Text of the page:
Are large side holes associated with reduced rates of pancreatic stent occlusion? Results of a prospective study

Jonathan M. Buscaglia, Christopher J. DiMaio, Michael J. Pollack, Eun Ji Shin, Michael D. Harris, Robert Richards, Amitabh Chak, Sergey V. Kantsevoy, Sanjay B. Jagannath, Patrick I. Okolo

Research output: Contribution to journalArticlepeer-review

8 Scopus citations


Context: Pancreatic stents are frequently clogged at the time of removal. There is limited data regarding the factors associated with stent occlusion. Objectives: To estimate the frequency of stent occlusion at the time of removal, to study the accuracy of endoscopic prediction of occlusion, and to determine the factors associated with clogged pancreatic stents. Setting: Consecutive patients at 4 academic medical centers undergoing removal of a previously placed pancreatic stent were prospectively enrolled. Patients: A total of 68 patients were enrolled between August 2007 and July 2008. Interventions: Following removal, stent occlusion was immediately assessed by complete lack of water flow from the duodenal end and side holes of the stent. Main outcome measure: Survival analysis was performed using a Kaplan-Meier and Cox Regression model. Results: Indications for stent placement included chronic pancreatitis (n=23), pancreatic duct leak (n=7), prevention of post-ERCP pancreatitis (n=28), pseudocyst drainage (n=1), pancreas divisum (n=8), and pancreatic duct stricture without chronic pancreatitis (n=1). Standard Geenen® (Cook Endoscopy, Winston-Salem, NC, USA) pancreatic stents were placed in 53 patients (77.9%). The majority of stents (42, 61.8%) were completely occluded at the time of removal. Median time to stent occlusion was 35 days (95% CI: 30-40 days). Stent type, diameter, length, number of small side holes, and indication for placement were not predictive of subsequent stent occlusion. However, stents with at least 4 large, flange-associated side holes were 54% less likely to be clogged upon removal (HR=0.46, P=0.029). Conclusions: Pancreatic stents are mostly occluded as early as 1 month after insertion. Larger side holes may prevent stents within the pancreas from becoming clogged.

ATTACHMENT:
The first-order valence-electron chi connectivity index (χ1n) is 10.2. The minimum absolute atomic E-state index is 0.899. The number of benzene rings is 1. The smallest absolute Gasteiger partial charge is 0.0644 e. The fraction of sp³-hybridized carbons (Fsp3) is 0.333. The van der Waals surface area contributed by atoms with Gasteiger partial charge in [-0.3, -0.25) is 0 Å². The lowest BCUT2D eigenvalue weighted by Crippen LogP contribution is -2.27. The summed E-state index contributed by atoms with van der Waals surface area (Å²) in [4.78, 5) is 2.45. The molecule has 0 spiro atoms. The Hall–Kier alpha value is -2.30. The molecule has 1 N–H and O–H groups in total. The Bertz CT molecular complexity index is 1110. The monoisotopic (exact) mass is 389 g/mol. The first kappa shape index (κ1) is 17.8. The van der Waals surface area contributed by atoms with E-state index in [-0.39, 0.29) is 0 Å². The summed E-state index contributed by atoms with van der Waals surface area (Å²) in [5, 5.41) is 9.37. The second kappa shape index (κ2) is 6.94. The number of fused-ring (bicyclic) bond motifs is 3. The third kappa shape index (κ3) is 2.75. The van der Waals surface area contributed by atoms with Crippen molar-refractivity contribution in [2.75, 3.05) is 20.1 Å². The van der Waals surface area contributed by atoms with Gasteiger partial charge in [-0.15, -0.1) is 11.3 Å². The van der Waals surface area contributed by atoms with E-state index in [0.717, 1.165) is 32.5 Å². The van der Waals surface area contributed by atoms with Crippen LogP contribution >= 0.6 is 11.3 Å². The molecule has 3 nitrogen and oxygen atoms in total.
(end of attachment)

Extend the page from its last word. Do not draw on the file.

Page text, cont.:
Original languageEnglish (US)
Pages (from-to)496-500
Number of pages5
JournalJournal of the Pancreas
Issue number5
StatePublished - 2009


  • Pancreatitis
  • Pancreatitis, acute necrotizing
  • Pancreatitis, chronic
  • Stents

ASJC Scopus subject areas

  • Endocrinology, Diabetes and Metabolism
  • Hepatology
  • Endocrinology


Dive into the research topics of 'Are large side holes associated with reduced rates of pancreatic stent occlusion? Results of a prospective study'. Together they form a unique fingerprint.

Cite this